Her view is that it’s become progressively more difficult over the past dozen years or so.

Empirical research bears this out, too. Using data from a variety of sources including Twitter, Google+, Pinterest, Facebook and Google, Statistic Brain Research Institute‘s Attention Span Statistics show that the average attention span for an “event” on one of these platforms was 8.25 seconds in 2015.

Compare that to 15 years earlier, when the average attention span for similar events was 12.0 seconds.

That’s a reduction in attention span time of nearly one-third.

Considering Internet browsing statistics more specifically, an analysis of ~60,000 web page views found these behaviors:

  • Percent of page views that lasted more than 10 minutes: ~4%
  • % of page views that lasted fewer than 4 seconds: ~17%
  • % of words read on web pages that contain ~100 words or less: ~49%
  • % of words read on an average web page (around ~600 words): ~28%

The same study discovered what surely must be an important reason why attention spans have been contracting. How’s this tidy statistic:  The average number of times per hour that an office worker checks his or her e-mail inbox is … 30 times.

Stats like the ones above help explain why my client – and so many others just like her – are finding it harder than ever to attract and engage their prospects.

Fortunately, factors like good content and good design can help surmount these difficulties. It’s just that marketers have to try harder than ever to achieve a level of engagement that used to come so easily.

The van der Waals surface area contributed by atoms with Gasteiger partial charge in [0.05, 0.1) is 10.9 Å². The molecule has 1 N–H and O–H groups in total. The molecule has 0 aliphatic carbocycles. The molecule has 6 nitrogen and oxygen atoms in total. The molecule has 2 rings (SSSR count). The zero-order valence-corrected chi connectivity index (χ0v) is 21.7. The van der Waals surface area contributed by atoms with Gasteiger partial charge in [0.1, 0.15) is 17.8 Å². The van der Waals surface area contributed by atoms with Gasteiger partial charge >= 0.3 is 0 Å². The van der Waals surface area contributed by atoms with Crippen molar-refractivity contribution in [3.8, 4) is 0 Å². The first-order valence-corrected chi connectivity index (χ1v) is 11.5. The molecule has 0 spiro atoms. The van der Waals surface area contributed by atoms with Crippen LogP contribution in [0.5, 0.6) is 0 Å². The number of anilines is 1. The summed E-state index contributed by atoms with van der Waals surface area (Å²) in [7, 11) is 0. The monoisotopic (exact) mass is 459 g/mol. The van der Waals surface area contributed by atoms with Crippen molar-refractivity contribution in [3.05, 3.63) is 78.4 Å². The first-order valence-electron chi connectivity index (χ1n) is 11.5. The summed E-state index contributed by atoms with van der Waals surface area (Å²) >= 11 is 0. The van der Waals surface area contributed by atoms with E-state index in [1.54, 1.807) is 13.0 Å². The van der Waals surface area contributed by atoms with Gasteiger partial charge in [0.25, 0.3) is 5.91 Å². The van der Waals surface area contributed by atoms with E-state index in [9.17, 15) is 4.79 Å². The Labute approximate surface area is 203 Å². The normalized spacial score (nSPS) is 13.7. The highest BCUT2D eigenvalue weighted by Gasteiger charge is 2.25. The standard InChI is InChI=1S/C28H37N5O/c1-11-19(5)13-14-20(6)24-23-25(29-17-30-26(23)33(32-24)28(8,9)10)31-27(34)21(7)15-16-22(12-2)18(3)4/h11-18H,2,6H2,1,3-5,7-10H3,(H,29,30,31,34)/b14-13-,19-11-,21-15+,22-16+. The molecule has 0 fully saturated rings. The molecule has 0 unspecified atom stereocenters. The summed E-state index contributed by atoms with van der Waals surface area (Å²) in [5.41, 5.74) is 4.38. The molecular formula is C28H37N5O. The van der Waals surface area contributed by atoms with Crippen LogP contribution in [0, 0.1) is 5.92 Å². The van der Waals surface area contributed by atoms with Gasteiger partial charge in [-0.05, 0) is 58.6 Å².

More results from the Statistic Brain Research Institute study can be found here.

Consumers continue to grapple with what to do about spam e-mail.

Over the past decade or so, consumers have been faced with basically two options regarding unwanted e-mail that comes into their often-groaning inboxes. And neither one seems particularly effective.

One option is to unsubscribe to unwanted e-mails. But many experts caution against doing this, claiming that it risks getting even more spam e-mail instead of stopping the delivery of unwanted mail.  Or it could be even worse, in that clicking on the unsubscribe box might risk something even more nefarious happening on their computer.

On the other hand, ignoring junk e-mail or sending it to the spam folder doesn’t seem to be a very effective response, either. Both Google and Microsoft are famously ineffective in determining which e-mails actually constitute “spam.”  It isn’t uncommon that e-mail replies to the personal who originated the discussion get sent to the spam folder.

How can that be? Google and Microsoft might not even know the answer (and even if they did, they’re not saying a whole lot about how those determinations are made).

Even more irritating – at least for me personally – are finding that far too many e-mails from colleagues in my own company are being sent to spam – and the e-mails in question don’t even contain attachments.

How are consumers handling the crossed signals being telegraphed about how to handle spam e-mail? A recent survey conducted by digital marketing firm Adestra has found that nearly three-fourths of consumers are using the unsubscribe button – and that figure has increased from two-thirds of respondents in the 2016 survey.

What this result tells us is that the unsubscribe button may be working more times than not. If that means that the unwanted e-mails stop arriving, then that’s a small victory for the consumer.

[To access the a summary report of Adestra’s 2017 field research, click here.]

What’s been your personal experience with employing “ignore” versus “unsubscribe” strategies? Please share your thoughts with other readers.

Today’s Most Expensive Keywords in Search Engine Marketing

I’ve blogged before about the most expensive keywords in search engine marketing. Back in 2009, it was “mesothelioma.”

Of course, that was eight years and a lifetime ago in the world of cyberspace. In the meantime, asbestos poisoning has become a much less lucrative target of ambulance-chasing attorneys looking for multi-million dollar court settlements.